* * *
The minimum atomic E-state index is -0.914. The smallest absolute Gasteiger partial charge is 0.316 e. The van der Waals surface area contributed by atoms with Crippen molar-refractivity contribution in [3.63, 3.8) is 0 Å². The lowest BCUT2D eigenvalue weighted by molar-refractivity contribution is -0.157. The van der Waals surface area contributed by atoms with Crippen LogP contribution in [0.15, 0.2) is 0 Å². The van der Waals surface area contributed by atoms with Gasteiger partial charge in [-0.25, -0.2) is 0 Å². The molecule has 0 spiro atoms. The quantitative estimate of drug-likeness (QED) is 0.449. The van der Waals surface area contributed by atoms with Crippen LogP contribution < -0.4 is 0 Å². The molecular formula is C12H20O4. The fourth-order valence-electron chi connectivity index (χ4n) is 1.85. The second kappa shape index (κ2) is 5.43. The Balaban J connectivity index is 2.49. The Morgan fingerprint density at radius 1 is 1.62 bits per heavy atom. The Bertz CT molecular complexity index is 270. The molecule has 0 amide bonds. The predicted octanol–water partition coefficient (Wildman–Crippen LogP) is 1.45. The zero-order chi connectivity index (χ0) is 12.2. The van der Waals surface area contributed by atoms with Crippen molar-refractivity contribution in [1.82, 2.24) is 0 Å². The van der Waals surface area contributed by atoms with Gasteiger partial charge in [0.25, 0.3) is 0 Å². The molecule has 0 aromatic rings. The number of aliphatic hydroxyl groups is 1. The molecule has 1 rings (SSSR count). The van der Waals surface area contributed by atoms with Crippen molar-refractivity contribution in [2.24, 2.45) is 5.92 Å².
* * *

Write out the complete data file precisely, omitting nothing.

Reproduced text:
The minimum atomic E-state index is -0.914. The smallest absolute Gasteiger partial charge is 0.316 e. The van der Waals surface area contributed by atoms with Crippen molar-refractivity contribution in [3.63, 3.8) is 0 Å². The lowest BCUT2D eigenvalue weighted by molar-refractivity contribution is -0.157. The van der Waals surface area contributed by atoms with Crippen LogP contribution in [0.15, 0.2) is 0 Å². The van der Waals surface area contributed by atoms with Gasteiger partial charge in [-0.25, -0.2) is 0 Å². The molecule has 0 spiro atoms. The quantitative estimate of drug-likeness (QED) is 0.449. The van der Waals surface area contributed by atoms with Crippen LogP contribution < -0.4 is 0 Å². The molecular formula is C12H20O4. The fourth-order valence-electron chi connectivity index (χ4n) is 1.85. The second kappa shape index (κ2) is 5.43. The Balaban J connectivity index is 2.49. The Morgan fingerprint density at radius 1 is 1.62 bits per heavy atom. The Bertz CT molecular complexity index is 270. The molecule has 0 amide bonds. The predicted octanol–water partition coefficient (Wildman–Crippen LogP) is 1.45. The zero-order chi connectivity index (χ0) is 12.2. The van der Waals surface area contributed by atoms with Crippen molar-refractivity contribution in [1.82, 2.24) is 0 Å². The van der Waals surface area contributed by atoms with Gasteiger partial charge in [0.25, 0.3) is 0 Å². The molecule has 0 aromatic rings. The number of aliphatic hydroxyl groups is 1. The molecule has 1 rings (SSSR count). The van der Waals surface area contributed by atoms with Crippen molar-refractivity contribution in [2.24, 2.45) is 5.92 Å².